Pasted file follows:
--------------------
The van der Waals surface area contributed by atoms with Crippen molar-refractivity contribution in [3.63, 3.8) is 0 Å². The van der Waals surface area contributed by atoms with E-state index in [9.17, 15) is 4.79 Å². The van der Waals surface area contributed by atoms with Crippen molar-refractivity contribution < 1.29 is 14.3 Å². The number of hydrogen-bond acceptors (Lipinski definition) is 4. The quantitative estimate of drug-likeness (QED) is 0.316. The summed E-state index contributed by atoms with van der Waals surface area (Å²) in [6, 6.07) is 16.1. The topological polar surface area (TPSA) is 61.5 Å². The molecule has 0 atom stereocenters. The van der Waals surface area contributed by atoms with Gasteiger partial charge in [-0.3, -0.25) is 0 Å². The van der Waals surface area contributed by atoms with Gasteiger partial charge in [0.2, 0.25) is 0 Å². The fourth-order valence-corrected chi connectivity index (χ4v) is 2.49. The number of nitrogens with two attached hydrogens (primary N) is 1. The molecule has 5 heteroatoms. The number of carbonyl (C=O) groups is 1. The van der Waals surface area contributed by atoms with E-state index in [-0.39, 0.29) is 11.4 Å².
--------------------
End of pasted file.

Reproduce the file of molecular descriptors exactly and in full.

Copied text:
The van der Waals surface area contributed by atoms with Crippen molar-refractivity contribution in [3.63, 3.8) is 0 Å². The van der Waals surface area contributed by atoms with E-state index in [9.17, 15) is 4.79 Å². The van der Waals surface area contributed by atoms with Crippen molar-refractivity contribution < 1.29 is 14.3 Å². The number of hydrogen-bond acceptors (Lipinski definition) is 4. The quantitative estimate of drug-likeness (QED) is 0.316. The summed E-state index contributed by atoms with van der Waals surface area (Å²) in [6, 6.07) is 16.1. The topological polar surface area (TPSA) is 61.5 Å². The molecule has 0 atom stereocenters. The van der Waals surface area contributed by atoms with Gasteiger partial charge in [-0.3, -0.25) is 0 Å². The van der Waals surface area contributed by atoms with Gasteiger partial charge in [0.2, 0.25) is 0 Å². The fourth-order valence-corrected chi connectivity index (χ4v) is 2.49. The number of nitrogens with two attached hydrogens (primary N) is 1. The molecule has 5 heteroatoms. The number of carbonyl (C=O) groups is 1. The van der Waals surface area contributed by atoms with E-state index in [-0.39, 0.29) is 11.4 Å².